Paul Revere's Ride
How we cite our quotes:
He said to his friend, 'If the British march
By land or sea from the town to-night (lines 6-7)
The threat of war is what makes this whole poem move. The citizens are waiting out in the countryside with their guns; the British are leaving Boston to come get them. There's no war yet, though. This poem is mostly about that scary, nervous moment just before a war starts: the edge of the storm. The colonies are about to start a big fight, and Longfellow wants us to feel what an electric moment that is.
The muster of men at the barrack door,
The sound of arms, and the tramp of feet (lines 27-28)
The whole poem is very focused on the way things sound. You can almost hear the marching boots in this line. And you get a feel for what it would be like to creep around Boston that night, spying on the British. We don't get a clear look at the beginnings of the war here, just some faraway sounds that let us know it's on its way.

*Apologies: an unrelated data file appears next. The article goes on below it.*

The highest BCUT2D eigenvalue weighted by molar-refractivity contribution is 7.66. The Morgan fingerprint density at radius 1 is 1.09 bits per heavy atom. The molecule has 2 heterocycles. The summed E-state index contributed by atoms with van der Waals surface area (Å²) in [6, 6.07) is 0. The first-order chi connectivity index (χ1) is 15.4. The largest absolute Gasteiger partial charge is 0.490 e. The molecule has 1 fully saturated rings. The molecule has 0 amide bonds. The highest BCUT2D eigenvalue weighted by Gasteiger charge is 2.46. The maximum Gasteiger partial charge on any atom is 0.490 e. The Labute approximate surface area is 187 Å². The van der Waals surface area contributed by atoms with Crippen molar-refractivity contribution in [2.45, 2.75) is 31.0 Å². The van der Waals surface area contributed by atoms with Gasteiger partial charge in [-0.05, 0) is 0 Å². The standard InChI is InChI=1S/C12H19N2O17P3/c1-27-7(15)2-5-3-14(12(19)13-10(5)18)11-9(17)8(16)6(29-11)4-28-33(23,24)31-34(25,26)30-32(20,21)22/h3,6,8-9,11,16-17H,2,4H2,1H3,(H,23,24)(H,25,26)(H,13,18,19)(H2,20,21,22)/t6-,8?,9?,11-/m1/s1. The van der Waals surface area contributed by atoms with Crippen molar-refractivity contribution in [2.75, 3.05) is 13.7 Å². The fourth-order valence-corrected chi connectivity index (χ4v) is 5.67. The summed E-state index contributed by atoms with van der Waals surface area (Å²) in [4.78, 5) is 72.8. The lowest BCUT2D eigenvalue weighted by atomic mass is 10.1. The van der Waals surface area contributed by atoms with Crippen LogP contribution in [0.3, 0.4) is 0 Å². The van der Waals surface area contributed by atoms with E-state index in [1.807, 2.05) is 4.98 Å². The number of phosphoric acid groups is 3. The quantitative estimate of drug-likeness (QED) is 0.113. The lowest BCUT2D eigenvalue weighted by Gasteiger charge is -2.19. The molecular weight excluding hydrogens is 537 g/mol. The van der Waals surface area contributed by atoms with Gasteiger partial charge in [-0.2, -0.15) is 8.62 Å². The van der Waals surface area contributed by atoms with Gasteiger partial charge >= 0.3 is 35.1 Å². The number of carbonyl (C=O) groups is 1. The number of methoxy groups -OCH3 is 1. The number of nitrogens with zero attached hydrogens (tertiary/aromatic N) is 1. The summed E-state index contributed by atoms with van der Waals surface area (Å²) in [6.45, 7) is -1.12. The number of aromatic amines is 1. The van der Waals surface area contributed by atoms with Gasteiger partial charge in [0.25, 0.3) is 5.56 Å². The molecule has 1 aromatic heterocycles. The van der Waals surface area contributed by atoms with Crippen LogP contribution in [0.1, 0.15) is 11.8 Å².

As if they already stood aghast
At the bloody work they would look upon (lines 99-100)
Even though this poem is celebrating the courage of the Americans in their fight against the British, it doesn't glorify war. The windows that seem alive in the town are horrified by the coming bloodshed, before the fighting even happens. In a way, all the violence in this poem gets pushed away and shifted around, so we don't have to look at it straight on.